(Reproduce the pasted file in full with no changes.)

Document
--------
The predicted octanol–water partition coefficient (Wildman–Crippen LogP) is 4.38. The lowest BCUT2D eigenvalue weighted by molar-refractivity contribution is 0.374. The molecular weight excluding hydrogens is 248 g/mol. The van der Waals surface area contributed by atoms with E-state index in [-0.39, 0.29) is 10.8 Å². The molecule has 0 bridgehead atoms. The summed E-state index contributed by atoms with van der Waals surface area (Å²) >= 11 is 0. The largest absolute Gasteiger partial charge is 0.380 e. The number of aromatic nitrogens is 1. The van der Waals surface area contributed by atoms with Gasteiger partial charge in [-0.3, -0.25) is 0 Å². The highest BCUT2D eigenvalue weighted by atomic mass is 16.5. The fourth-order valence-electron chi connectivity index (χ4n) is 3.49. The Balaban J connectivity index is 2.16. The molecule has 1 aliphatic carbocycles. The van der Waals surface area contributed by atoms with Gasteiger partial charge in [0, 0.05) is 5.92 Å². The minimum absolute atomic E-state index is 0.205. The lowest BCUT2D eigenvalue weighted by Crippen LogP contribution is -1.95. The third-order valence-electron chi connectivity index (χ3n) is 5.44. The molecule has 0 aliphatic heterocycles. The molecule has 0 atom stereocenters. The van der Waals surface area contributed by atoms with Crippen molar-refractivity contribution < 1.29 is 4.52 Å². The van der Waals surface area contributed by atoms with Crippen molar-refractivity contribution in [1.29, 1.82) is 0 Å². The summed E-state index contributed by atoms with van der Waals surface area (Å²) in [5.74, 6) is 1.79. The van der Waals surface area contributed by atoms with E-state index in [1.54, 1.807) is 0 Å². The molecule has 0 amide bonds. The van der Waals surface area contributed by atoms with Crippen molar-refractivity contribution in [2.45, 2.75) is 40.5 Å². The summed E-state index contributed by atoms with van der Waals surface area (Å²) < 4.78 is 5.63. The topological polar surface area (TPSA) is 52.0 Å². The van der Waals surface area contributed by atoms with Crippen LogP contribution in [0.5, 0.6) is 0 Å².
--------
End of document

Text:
The predicted octanol–water partition coefficient (Wildman–Crippen LogP) is 4.38. The lowest BCUT2D eigenvalue weighted by molar-refractivity contribution is 0.374. The molecular weight excluding hydrogens is 248 g/mol. The van der Waals surface area contributed by atoms with E-state index in [-0.39, 0.29) is 10.8 Å². The molecule has 0 bridgehead atoms. The summed E-state index contributed by atoms with van der Waals surface area (Å²) >= 11 is 0. The largest absolute Gasteiger partial charge is 0.380 e. The number of aromatic nitrogens is 1. The van der Waals surface area contributed by atoms with Gasteiger partial charge in [-0.3, -0.25) is 0 Å². The highest BCUT2D eigenvalue weighted by atomic mass is 16.5. The fourth-order valence-electron chi connectivity index (χ4n) is 3.49. The Balaban J connectivity index is 2.16. The molecule has 1 aliphatic carbocycles. The van der Waals surface area contributed by atoms with Gasteiger partial charge in [0, 0.05) is 5.92 Å². The minimum absolute atomic E-state index is 0.205. The lowest BCUT2D eigenvalue weighted by Crippen LogP contribution is -1.95. The third-order valence-electron chi connectivity index (χ3n) is 5.44. The molecule has 0 aliphatic heterocycles. The molecule has 0 atom stereocenters. The van der Waals surface area contributed by atoms with Crippen molar-refractivity contribution < 1.29 is 4.52 Å². The van der Waals surface area contributed by atoms with Crippen molar-refractivity contribution in [1.29, 1.82) is 0 Å². The summed E-state index contributed by atoms with van der Waals surface area (Å²) in [5.74, 6) is 1.79. The van der Waals surface area contributed by atoms with E-state index in [1.54, 1.807) is 0 Å². The molecule has 0 amide bonds. The van der Waals surface area contributed by atoms with Crippen molar-refractivity contribution in [2.45, 2.75) is 40.5 Å². The summed E-state index contributed by atoms with van der Waals surface area (Å²) < 4.78 is 5.63. The topological polar surface area (TPSA) is 52.0 Å². The van der Waals surface area contributed by atoms with Crippen LogP contribution in [0.5, 0.6) is 0 Å².